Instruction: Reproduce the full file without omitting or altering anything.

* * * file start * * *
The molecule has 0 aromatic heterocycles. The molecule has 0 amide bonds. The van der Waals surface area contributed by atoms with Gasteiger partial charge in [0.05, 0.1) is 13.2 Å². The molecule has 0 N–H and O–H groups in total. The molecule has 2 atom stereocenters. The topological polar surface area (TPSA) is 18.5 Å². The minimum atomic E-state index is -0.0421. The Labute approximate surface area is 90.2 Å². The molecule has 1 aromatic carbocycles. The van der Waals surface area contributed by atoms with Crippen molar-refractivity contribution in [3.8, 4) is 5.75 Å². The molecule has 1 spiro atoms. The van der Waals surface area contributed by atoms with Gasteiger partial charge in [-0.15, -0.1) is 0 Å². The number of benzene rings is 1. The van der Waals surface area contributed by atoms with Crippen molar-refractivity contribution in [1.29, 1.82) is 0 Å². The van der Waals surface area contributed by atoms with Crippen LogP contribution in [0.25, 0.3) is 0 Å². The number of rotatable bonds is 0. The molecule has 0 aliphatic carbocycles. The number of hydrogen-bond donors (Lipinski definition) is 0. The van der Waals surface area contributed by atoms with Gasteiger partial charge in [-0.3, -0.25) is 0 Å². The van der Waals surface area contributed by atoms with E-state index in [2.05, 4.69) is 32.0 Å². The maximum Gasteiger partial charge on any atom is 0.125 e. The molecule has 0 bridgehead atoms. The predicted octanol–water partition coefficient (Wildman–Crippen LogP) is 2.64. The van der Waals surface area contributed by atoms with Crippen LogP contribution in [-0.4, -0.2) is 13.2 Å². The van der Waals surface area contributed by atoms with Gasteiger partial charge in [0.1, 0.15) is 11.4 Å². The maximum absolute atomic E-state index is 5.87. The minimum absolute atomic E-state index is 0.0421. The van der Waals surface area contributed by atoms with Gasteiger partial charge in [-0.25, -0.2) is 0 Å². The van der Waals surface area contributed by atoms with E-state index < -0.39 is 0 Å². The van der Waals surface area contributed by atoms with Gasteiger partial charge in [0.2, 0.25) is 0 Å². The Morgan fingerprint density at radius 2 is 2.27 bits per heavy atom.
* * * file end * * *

The molecule has 0 aromatic heterocycles. The molecule has 0 amide bonds. The van der Waals surface area contributed by atoms with Gasteiger partial charge in [0.05, 0.1) is 13.2 Å². The molecule has 0 N–H and O–H groups in total. The molecule has 2 atom stereocenters. The topological polar surface area (TPSA) is 18.5 Å². The minimum atomic E-state index is -0.0421. The Labute approximate surface area is 90.2 Å². The molecule has 1 aromatic carbocycles. The van der Waals surface area contributed by atoms with Crippen molar-refractivity contribution in [3.8, 4) is 5.75 Å². The molecule has 1 spiro atoms. The van der Waals surface area contributed by atoms with Gasteiger partial charge in [-0.15, -0.1) is 0 Å². The number of benzene rings is 1. The van der Waals surface area contributed by atoms with Crippen molar-refractivity contribution in [1.29, 1.82) is 0 Å². The van der Waals surface area contributed by atoms with Crippen LogP contribution in [0.25, 0.3) is 0 Å². The number of rotatable bonds is 0. The molecule has 0 aliphatic carbocycles. The number of hydrogen-bond donors (Lipinski definition) is 0. The van der Waals surface area contributed by atoms with Gasteiger partial charge in [-0.3, -0.25) is 0 Å². The van der Waals surface area contributed by atoms with E-state index in [2.05, 4.69) is 32.0 Å². The maximum Gasteiger partial charge on any atom is 0.125 e. The molecule has 0 bridgehead atoms. The predicted octanol–water partition coefficient (Wildman–Crippen LogP) is 2.64. The van der Waals surface area contributed by atoms with Crippen LogP contribution in [-0.4, -0.2) is 13.2 Å². The van der Waals surface area contributed by atoms with Gasteiger partial charge in [0.1, 0.15) is 11.4 Å². The maximum absolute atomic E-state index is 5.87. The minimum absolute atomic E-state index is 0.0421. The van der Waals surface area contributed by atoms with Gasteiger partial charge in [-0.25, -0.2) is 0 Å². The van der Waals surface area contributed by atoms with E-state index < -0.39 is 0 Å². The van der Waals surface area contributed by atoms with Gasteiger partial charge in [0.2, 0.25) is 0 Å². The Morgan fingerprint density at radius 2 is 2.27 bits per heavy atom.